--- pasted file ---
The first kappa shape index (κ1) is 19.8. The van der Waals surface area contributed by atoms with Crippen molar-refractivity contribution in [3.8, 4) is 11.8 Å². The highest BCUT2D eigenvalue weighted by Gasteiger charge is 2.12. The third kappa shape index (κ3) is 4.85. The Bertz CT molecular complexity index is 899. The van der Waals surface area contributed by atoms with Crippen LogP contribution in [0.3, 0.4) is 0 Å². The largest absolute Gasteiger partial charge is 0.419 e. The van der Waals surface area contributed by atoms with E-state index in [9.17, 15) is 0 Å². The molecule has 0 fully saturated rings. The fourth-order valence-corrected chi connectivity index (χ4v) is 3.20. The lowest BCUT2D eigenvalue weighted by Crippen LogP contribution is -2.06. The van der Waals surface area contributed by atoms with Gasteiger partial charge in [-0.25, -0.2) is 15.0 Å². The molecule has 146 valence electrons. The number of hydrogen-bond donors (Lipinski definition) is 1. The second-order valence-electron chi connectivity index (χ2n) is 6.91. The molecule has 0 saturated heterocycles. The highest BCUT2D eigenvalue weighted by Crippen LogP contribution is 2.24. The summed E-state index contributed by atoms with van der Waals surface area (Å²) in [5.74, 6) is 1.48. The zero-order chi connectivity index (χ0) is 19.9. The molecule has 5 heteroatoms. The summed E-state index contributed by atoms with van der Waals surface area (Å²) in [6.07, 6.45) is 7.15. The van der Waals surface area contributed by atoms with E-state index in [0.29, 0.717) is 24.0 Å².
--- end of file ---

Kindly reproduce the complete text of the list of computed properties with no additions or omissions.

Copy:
The first kappa shape index (κ1) is 19.8. The van der Waals surface area contributed by atoms with Crippen molar-refractivity contribution in [3.8, 4) is 11.8 Å². The highest BCUT2D eigenvalue weighted by Gasteiger charge is 2.12. The third kappa shape index (κ3) is 4.85. The Bertz CT molecular complexity index is 899. The van der Waals surface area contributed by atoms with Crippen LogP contribution in [0.3, 0.4) is 0 Å². The largest absolute Gasteiger partial charge is 0.419 e. The van der Waals surface area contributed by atoms with E-state index in [9.17, 15) is 0 Å². The molecule has 0 fully saturated rings. The fourth-order valence-corrected chi connectivity index (χ4v) is 3.20. The lowest BCUT2D eigenvalue weighted by Crippen LogP contribution is -2.06. The van der Waals surface area contributed by atoms with Gasteiger partial charge in [-0.25, -0.2) is 15.0 Å². The molecule has 146 valence electrons. The number of hydrogen-bond donors (Lipinski definition) is 1. The second-order valence-electron chi connectivity index (χ2n) is 6.91. The molecule has 0 saturated heterocycles. The highest BCUT2D eigenvalue weighted by Crippen LogP contribution is 2.24. The summed E-state index contributed by atoms with van der Waals surface area (Å²) in [5.74, 6) is 1.48. The zero-order chi connectivity index (χ0) is 19.9. The molecule has 5 heteroatoms. The summed E-state index contributed by atoms with van der Waals surface area (Å²) in [6.07, 6.45) is 7.15. The van der Waals surface area contributed by atoms with E-state index in [0.29, 0.717) is 24.0 Å².